Before Stardew's gentle harvest there was Viva Pinata's garden of horrors: revisiting Xbox's classic farming sim

I’m a woman of simple needs. Give me some biscuits, a mini-USB charging cable and a cushion with an animal on it and I’ll be happy for hours, but there is one thing I want more than anything else in the world – a garden to call my own. I’m not greedy, a small patch will do. I just want somewhere to grow my own plants, attract wildlife and... then watch those first beasties get violently devoured, by bigger, more impressive ones to keep in my garden. Is that too much to ask?

Since I don’t have anywhere like that in real life I’ve decided to revisit Viva Pinãta: Trouble In Paradise’s little garden of horrors and wanton candy-based slaughter. It’s a small customisable space that sees you set up houses and trees for things such as the earthworm-like Whirlms and dog-like Barkbarks. By managing your wildlife retreat you can attract rarer sweet-filled animals over time until you have a thriving oasis on your hands.

There are opportunities for day trips to the desert to find beasties to bring back home with you, but mostly it’s all about staying in one patch of land and enjoying the delights of nature around you as you bend it to your will and play God. Though sitting around in a garden all day isn’t quite as relaxing as I thought it would be.

The thing with gardening is that it takes a lot of work to transform it into a place worth visiting, but the labour in that process is part of what makes such a simple location so satisfying. It’s a tiny idyll that’s been crafted by your own hand and to your own exact specifications. So if you find a beach theme more relaxing than, say, a forest then you can build that for yourself. Of course there’s a long way to go before you can achieve that though; first you need to master the basics of dealing with regular, brown dirt and bugs.

Viva Pinãta is great at capturing that joy of growing your first plant and seeing it flower, but also that moment when, five to six plants into your gardening adventure, that joy turns to panic as you realise just how much you actually have to manage all at once to keep everything alive. Once you’ve got a vague handle on watering your plants so they don’t die, there’s also animals to consider. There’s a joy in attracting your first adorable Bunnycomb thanks to your crop of carrots, but there’s also something satisfying about those very same bunnies becoming bait for fox-like Preztails.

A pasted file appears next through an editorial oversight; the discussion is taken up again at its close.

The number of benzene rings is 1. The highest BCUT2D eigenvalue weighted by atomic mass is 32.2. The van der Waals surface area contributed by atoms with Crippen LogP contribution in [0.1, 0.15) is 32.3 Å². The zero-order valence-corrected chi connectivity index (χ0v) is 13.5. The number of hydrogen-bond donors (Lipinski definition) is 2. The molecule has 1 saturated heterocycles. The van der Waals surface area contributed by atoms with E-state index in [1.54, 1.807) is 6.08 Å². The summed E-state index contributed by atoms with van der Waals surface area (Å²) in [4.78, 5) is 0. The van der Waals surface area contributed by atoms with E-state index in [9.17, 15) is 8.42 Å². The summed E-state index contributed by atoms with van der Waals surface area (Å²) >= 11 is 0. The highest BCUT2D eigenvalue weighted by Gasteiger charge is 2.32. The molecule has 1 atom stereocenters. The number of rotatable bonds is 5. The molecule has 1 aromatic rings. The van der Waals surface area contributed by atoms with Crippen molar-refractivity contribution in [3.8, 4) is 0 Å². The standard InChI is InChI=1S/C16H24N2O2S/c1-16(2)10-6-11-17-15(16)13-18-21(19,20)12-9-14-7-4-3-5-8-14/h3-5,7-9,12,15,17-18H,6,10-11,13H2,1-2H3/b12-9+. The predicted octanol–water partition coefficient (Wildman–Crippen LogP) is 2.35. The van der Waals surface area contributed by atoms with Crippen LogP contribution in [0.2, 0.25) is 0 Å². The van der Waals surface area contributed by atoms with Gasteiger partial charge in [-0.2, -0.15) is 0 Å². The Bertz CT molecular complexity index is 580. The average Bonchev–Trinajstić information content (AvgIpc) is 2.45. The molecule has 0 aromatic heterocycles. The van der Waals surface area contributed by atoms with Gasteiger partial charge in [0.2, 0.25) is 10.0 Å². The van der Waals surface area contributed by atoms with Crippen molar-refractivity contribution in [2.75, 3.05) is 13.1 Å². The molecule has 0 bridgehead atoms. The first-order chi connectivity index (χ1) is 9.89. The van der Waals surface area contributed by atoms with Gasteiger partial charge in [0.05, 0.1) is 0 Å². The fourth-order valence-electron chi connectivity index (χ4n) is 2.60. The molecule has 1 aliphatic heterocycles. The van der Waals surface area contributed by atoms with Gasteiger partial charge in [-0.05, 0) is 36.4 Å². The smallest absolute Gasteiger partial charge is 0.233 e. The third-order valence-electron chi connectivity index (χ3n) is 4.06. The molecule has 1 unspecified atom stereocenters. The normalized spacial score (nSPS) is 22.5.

After a while, gardening becomes a battle against the forces of nature. Sure you get to watch the various courtship dances of the creatures around you, but they also have a habit of destroying all the plants you’re trying to grow. You might forgive something cute, like a Taffly, for eating your fruit harvest, but inevitably your garden will eventually attract pests that will destroy everything and make other pinatãs sick if you don’t form a strategy to deal with them.

Unfortunately this is a world without slug pellets so you have to deal with Sour Shellybeans (basically grumpy snails) the old-fashioned way – by smacking them with a shovel. If that feels too mean you can just watch in horror as they destroy all your hard work, or work to tame them to restrict the damage. If you do manage to master your pest problems you’re rewarded with totem pieces that can block them entering your space forever.

That constant battle with your tiny plot as you slowly improve it over time and attract rarer pinatas works as a surprisingly good training ground for a real garden. There’s always so much going on that it needs constant care and attention, although in real life there are more slugs and fewer sweets. Still, it’s the sense of managing chaos and building up something beautiful from nothing that makes Viva Pinãta’s garden such an inspiring location to spend a few hours.

This article originally appeared in Xbox: The Official Magazine. For more great Xbox coverage, you can subscribe here.

Freelance Writer

Daniella is a freelance consultant, writer, and editor, who was formerly deputy editor at Official Xbox Magazine before its closure. Her words have appeared on the Guardian, Eurogamer, PC Gamer, and GamesRadar, among others. She's a Final Fantasy 14 aficionado.